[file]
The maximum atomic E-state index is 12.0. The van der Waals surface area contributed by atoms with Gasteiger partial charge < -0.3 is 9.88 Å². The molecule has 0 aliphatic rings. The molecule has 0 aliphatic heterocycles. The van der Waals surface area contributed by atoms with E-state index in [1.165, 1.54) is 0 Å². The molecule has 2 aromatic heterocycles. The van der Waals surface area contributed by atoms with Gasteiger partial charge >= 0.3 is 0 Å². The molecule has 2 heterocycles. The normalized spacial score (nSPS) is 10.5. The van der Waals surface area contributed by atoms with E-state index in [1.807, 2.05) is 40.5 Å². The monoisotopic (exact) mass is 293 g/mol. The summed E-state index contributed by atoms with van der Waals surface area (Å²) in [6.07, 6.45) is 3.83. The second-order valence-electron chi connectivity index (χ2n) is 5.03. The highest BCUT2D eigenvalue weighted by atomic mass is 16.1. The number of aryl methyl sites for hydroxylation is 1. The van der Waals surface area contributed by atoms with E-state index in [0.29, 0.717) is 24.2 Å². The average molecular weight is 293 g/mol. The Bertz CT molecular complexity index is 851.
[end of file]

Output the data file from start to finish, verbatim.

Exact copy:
The maximum atomic E-state index is 12.0. The van der Waals surface area contributed by atoms with Gasteiger partial charge < -0.3 is 9.88 Å². The molecule has 0 aliphatic rings. The molecule has 0 aliphatic heterocycles. The van der Waals surface area contributed by atoms with E-state index in [1.165, 1.54) is 0 Å². The molecule has 2 aromatic heterocycles. The van der Waals surface area contributed by atoms with Gasteiger partial charge >= 0.3 is 0 Å². The molecule has 2 heterocycles. The normalized spacial score (nSPS) is 10.5. The van der Waals surface area contributed by atoms with E-state index in [1.807, 2.05) is 40.5 Å². The monoisotopic (exact) mass is 293 g/mol. The summed E-state index contributed by atoms with van der Waals surface area (Å²) in [6.07, 6.45) is 3.83. The second-order valence-electron chi connectivity index (χ2n) is 5.03. The highest BCUT2D eigenvalue weighted by atomic mass is 16.1. The number of aryl methyl sites for hydroxylation is 1. The van der Waals surface area contributed by atoms with E-state index in [0.29, 0.717) is 24.2 Å². The average molecular weight is 293 g/mol. The Bertz CT molecular complexity index is 851.